(Updated in 2019, Formerly Titled "Environmental Regulation and Firm Productivity: Estimates from a Regression Discontinuity Design")
[Gregory Chow Best Paper Award, Chinese Economists Society, 2018]
- Straw Burning, PM2.5 and Death: Evidence from China (with Tong Liu and Maigeng Zhou), 2019.
Revision Requested, Journal of Development Economics
Abstract: This study investigates the impact of burning off agricultural straw on air pollution and health in China. We estimate that ten additional straw burns in a month detected by the satellite can lead to a 7.62% increase in PM2.5 concentration and a 1.56% increase in the local death rate. That implies that a 10µg/m3 increase in PM2.5 will increase mortality by 3.25%. Straw burning increases the incidence of death from cardiorespiratory diseases, primarily killing middle-aged and older people in rural areas. Subsidizing the recycling of straw brings significant health benefits and is estimated to avert 21,400 pre-mature deaths annually.
II. Under Review or Prepare to Submit
- Influence Activities and Bureaucratic Performance: Evidence from a Large-Scale Field Experiment in China (with Alain de Janvry, Elisabeth Sadoulet, Shaoda Wang, and Qiong Zhang), 2019.
Abstract: Subjective performance evaluation is widely used by firms and governments to provide work incentives. However, delegating evaluation power to senior leadership could induce influence activities: agents might devote much efforts to please their supervisors, rather than focusing on productive tasks that benefit their organizations. We conduct a large-scale randomized field experiment among Chinese local government employees and provide the first rigorous empirical evidence on the existence and implications of influence activities. We find that state employees are able to impose evaluator-specific influence to affect evaluation outcomes, and that this process could be partly observed by their co-workers. Furthermore, introducing uncertainty in the identity of the evaluator, which discourages evaluator-specific influence activities, can significantly improve the work performance of state employees.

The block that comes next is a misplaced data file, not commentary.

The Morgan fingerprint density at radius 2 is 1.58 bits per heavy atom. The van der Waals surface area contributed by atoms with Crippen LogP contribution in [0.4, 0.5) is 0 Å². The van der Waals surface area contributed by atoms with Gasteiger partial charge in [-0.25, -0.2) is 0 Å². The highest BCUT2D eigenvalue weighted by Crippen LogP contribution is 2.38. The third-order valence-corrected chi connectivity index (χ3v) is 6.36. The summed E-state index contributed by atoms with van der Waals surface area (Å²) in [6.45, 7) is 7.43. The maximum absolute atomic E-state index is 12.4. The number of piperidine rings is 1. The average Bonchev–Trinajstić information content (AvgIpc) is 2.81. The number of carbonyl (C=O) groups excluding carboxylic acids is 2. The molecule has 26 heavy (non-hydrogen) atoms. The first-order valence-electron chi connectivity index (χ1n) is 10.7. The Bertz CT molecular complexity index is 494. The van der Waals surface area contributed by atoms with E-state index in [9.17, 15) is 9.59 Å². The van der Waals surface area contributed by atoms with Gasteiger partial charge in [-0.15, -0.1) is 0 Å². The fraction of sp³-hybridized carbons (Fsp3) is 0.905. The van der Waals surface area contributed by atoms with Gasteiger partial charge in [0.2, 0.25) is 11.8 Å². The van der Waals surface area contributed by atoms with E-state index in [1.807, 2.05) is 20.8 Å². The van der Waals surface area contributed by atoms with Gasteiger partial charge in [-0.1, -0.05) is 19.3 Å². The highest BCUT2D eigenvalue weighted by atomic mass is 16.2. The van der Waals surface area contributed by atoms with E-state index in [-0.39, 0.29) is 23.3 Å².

- Energy Saving Can Kill: Evidence from the Fukushima Nuclear Accident (with Takanao Tanaka), 2019.
Abstract: Following the Fukushima nuclear accident, Japan gradually shut down all its nuclear power plants, causing a country-wide power shortage. In response, the government launched large-scale campaigns that aimed to reduce summer electricity consumption by as much as 15% in some regions. Because electricity use plays a key role in mitigating climate impacts, such policies could potentially damage the population’s health. Exploiting the different electricity-saving targets set by different regions, we show that the reduction in electricity consumption indeed increased heat-related mortality, particularly during extremely hot days. This unintended consequence suggests that there exists a trade-off between climate adaptation and energy saving.
- The Impact of Clean Water on Infant Mortality: Evidence from China (with Maoyong Fan), 2019.